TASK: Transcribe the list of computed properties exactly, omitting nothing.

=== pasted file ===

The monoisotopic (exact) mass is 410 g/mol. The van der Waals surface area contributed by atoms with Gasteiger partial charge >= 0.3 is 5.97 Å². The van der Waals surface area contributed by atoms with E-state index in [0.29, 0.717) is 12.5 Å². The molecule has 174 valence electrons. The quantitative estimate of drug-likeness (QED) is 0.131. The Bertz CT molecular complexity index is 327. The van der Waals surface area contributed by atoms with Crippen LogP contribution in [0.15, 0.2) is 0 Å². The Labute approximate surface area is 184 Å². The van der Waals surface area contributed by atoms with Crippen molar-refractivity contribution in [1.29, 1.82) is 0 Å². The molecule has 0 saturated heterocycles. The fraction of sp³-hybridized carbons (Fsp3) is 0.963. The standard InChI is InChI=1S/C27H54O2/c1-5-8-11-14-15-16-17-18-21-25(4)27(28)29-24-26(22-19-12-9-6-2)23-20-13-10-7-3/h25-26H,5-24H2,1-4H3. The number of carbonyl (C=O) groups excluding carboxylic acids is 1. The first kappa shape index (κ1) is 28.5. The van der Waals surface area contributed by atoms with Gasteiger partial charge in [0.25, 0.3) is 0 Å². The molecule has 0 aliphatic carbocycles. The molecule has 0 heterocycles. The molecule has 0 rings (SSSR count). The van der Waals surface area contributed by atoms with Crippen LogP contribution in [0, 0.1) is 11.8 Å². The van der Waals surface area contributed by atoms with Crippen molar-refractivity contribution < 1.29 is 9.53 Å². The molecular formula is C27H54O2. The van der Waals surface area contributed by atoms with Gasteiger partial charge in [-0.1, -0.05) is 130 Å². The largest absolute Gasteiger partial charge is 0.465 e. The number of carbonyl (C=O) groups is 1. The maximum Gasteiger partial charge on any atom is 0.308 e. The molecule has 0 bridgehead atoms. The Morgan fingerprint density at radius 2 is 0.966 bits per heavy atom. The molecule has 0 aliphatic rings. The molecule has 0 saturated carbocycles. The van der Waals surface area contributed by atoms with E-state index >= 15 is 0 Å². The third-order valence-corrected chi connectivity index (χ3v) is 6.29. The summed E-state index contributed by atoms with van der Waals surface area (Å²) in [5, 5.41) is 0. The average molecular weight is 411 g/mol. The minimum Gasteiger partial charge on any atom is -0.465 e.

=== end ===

The monoisotopic (exact) mass is 410 g/mol. The van der Waals surface area contributed by atoms with Gasteiger partial charge >= 0.3 is 5.97 Å². The van der Waals surface area contributed by atoms with E-state index in [0.29, 0.717) is 12.5 Å². The molecule has 174 valence electrons. The quantitative estimate of drug-likeness (QED) is 0.131. The Bertz CT molecular complexity index is 327. The van der Waals surface area contributed by atoms with Crippen LogP contribution in [0.15, 0.2) is 0 Å². The Labute approximate surface area is 184 Å². The van der Waals surface area contributed by atoms with Crippen molar-refractivity contribution in [1.29, 1.82) is 0 Å². The molecule has 0 saturated heterocycles. The fraction of sp³-hybridized carbons (Fsp3) is 0.963. The standard InChI is InChI=1S/C27H54O2/c1-5-8-11-14-15-16-17-18-21-25(4)27(28)29-24-26(22-19-12-9-6-2)23-20-13-10-7-3/h25-26H,5-24H2,1-4H3. The number of carbonyl (C=O) groups excluding carboxylic acids is 1. The first kappa shape index (κ1) is 28.5. The van der Waals surface area contributed by atoms with Gasteiger partial charge in [0.25, 0.3) is 0 Å². The molecule has 0 aliphatic carbocycles. The molecule has 0 heterocycles. The molecule has 0 rings (SSSR count). The van der Waals surface area contributed by atoms with Crippen LogP contribution in [0, 0.1) is 11.8 Å². The van der Waals surface area contributed by atoms with Crippen molar-refractivity contribution < 1.29 is 9.53 Å². The molecular formula is C27H54O2. The van der Waals surface area contributed by atoms with Gasteiger partial charge in [-0.1, -0.05) is 130 Å². The largest absolute Gasteiger partial charge is 0.465 e. The number of carbonyl (C=O) groups is 1. The maximum Gasteiger partial charge on any atom is 0.308 e. The molecule has 0 bridgehead atoms. The Morgan fingerprint density at radius 2 is 0.966 bits per heavy atom. The molecule has 0 aliphatic rings. The molecule has 0 saturated carbocycles. The van der Waals surface area contributed by atoms with E-state index >= 15 is 0 Å². The third-order valence-corrected chi connectivity index (χ3v) is 6.29. The summed E-state index contributed by atoms with van der Waals surface area (Å²) in [5, 5.41) is 0. The average molecular weight is 411 g/mol. The minimum Gasteiger partial charge on any atom is -0.465 e.